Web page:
Sigh. Once again Manning has blown me away here. As with the first book in the series, King Perry, I am overwhelmed and delighted and amazed. This book left me smiling, feeling exultant and thrilled. This book is just so magical, taking us on a journey right along with Mai. Each step is a piece of the puzzle, another element that seems perhaps meaningless on the surface, but as the book continues it coalesces into something much bigger and more powerful. It’s like when you work on a jigsaw puzzle and you spend hours studying the brown smudge or analyzing the light and dark blues, each piece just a blur. And then when it is done, you take a step back, and suddenly you can see the puzzle as a whole, and how all these little pieces work together to make the picture. And that is just what happens to us and to Mai throughout this book.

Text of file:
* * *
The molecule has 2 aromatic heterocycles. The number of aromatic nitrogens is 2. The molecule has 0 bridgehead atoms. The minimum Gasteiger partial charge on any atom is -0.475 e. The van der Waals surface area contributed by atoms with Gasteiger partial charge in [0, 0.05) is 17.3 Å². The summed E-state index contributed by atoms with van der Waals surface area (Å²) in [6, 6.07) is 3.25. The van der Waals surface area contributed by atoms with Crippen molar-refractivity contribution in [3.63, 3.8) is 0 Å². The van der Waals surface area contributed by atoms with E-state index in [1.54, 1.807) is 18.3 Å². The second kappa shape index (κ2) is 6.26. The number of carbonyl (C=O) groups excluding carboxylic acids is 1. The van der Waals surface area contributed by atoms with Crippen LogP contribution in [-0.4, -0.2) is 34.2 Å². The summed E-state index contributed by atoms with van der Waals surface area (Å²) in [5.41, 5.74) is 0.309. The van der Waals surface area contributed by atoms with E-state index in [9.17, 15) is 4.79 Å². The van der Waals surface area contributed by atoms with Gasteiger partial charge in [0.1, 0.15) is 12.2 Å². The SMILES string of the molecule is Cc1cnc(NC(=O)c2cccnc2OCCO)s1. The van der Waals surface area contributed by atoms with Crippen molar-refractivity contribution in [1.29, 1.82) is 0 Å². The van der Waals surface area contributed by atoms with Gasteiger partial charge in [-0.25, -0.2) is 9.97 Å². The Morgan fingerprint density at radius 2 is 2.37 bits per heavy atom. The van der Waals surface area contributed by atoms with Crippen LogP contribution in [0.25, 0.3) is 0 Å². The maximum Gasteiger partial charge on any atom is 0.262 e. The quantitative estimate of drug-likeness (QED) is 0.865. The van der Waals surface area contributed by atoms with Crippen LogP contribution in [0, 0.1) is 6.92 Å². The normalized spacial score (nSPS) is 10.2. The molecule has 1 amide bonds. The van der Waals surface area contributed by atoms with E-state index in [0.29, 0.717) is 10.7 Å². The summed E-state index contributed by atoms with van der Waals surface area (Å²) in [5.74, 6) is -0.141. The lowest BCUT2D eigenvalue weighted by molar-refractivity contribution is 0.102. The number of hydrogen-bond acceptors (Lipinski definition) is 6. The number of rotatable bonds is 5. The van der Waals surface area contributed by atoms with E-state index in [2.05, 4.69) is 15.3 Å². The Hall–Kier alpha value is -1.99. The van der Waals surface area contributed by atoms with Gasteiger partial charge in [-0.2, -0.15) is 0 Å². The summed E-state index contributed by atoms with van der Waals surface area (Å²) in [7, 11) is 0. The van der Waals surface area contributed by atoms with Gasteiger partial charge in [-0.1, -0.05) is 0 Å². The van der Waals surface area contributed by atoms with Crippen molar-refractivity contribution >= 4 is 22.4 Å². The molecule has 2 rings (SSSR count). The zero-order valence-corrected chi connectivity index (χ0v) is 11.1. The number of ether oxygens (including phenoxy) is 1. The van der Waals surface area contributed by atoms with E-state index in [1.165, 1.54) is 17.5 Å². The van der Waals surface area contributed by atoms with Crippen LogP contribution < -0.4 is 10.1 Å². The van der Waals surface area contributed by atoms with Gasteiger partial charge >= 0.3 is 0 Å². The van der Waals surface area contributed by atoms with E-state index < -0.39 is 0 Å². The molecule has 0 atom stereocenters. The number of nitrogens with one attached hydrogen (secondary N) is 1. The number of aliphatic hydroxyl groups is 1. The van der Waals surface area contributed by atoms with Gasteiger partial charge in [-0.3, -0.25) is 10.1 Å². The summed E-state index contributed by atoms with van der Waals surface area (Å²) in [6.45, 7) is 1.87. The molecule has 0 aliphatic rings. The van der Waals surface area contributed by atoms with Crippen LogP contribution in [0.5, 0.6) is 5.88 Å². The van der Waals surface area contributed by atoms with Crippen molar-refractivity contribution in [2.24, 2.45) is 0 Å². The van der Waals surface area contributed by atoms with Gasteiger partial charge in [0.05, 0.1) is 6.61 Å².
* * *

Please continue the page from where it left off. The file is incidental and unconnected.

As a book King Mai had to walk an interesting line and I think Manning hits it just perfectly. One of the many wonders of King Perry is that we are following along with Perry as he experiences his king weekend. As readers we know nothing about what is to happen, where this is all going, the surprises Vin has in store, or the seemingly magical way it will all come together. We have the same sense of wonder as Perry as all is revealed. Now of course with King Mai we are more knowledgeable readers. We know about the kings. We aren’t as surprised when Vin has water hidden in just the right place, when something that happens seemingly in passing turns out to be important a day later. So Manning instead lets us peek behind the curtain a bit. We get into Vin’s head more as he works through the weekend. We see where he struggles as he tries to figure out the best move and we learn earlier about some of the details and how they have been pulled together. Mai also is a more knowledeable would-be king. Unlike Perry, he knows what this journey is about, just not how it will all be accomplished. And just like in King Perry, where as readers our understanding parallels Perry’s, here in King Mai, our knowledge mirrors Mai’s. We know just enough to see where things might go, but not enough to ruin the journey. Seriously you guys, the genius in the details here blows me away.